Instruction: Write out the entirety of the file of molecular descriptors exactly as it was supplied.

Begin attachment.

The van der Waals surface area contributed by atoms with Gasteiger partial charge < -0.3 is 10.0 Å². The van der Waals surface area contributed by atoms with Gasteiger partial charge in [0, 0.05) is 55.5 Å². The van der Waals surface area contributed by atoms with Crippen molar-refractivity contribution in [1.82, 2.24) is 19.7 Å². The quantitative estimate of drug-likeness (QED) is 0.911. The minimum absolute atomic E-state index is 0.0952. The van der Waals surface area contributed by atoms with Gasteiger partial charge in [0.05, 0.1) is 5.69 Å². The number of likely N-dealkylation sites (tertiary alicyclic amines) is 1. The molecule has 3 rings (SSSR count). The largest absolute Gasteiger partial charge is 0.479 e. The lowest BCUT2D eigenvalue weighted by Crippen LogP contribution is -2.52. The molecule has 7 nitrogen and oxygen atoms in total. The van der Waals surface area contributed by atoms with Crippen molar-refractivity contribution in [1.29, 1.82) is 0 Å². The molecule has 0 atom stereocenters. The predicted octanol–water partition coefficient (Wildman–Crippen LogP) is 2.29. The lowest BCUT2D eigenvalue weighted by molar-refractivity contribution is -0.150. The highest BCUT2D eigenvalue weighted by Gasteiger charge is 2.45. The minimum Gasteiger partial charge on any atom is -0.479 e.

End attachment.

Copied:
The van der Waals surface area contributed by atoms with Gasteiger partial charge < -0.3 is 10.0 Å². The van der Waals surface area contributed by atoms with Gasteiger partial charge in [0, 0.05) is 55.5 Å². The van der Waals surface area contributed by atoms with Crippen molar-refractivity contribution in [1.82, 2.24) is 19.7 Å². The quantitative estimate of drug-likeness (QED) is 0.911. The minimum absolute atomic E-state index is 0.0952. The van der Waals surface area contributed by atoms with Gasteiger partial charge in [0.05, 0.1) is 5.69 Å². The number of likely N-dealkylation sites (tertiary alicyclic amines) is 1. The molecule has 3 rings (SSSR count). The largest absolute Gasteiger partial charge is 0.479 e. The lowest BCUT2D eigenvalue weighted by Crippen LogP contribution is -2.52. The molecule has 7 nitrogen and oxygen atoms in total. The van der Waals surface area contributed by atoms with Crippen molar-refractivity contribution in [1.29, 1.82) is 0 Å². The molecule has 0 atom stereocenters. The predicted octanol–water partition coefficient (Wildman–Crippen LogP) is 2.29. The lowest BCUT2D eigenvalue weighted by molar-refractivity contribution is -0.150. The highest BCUT2D eigenvalue weighted by Gasteiger charge is 2.45. The minimum Gasteiger partial charge on any atom is -0.479 e.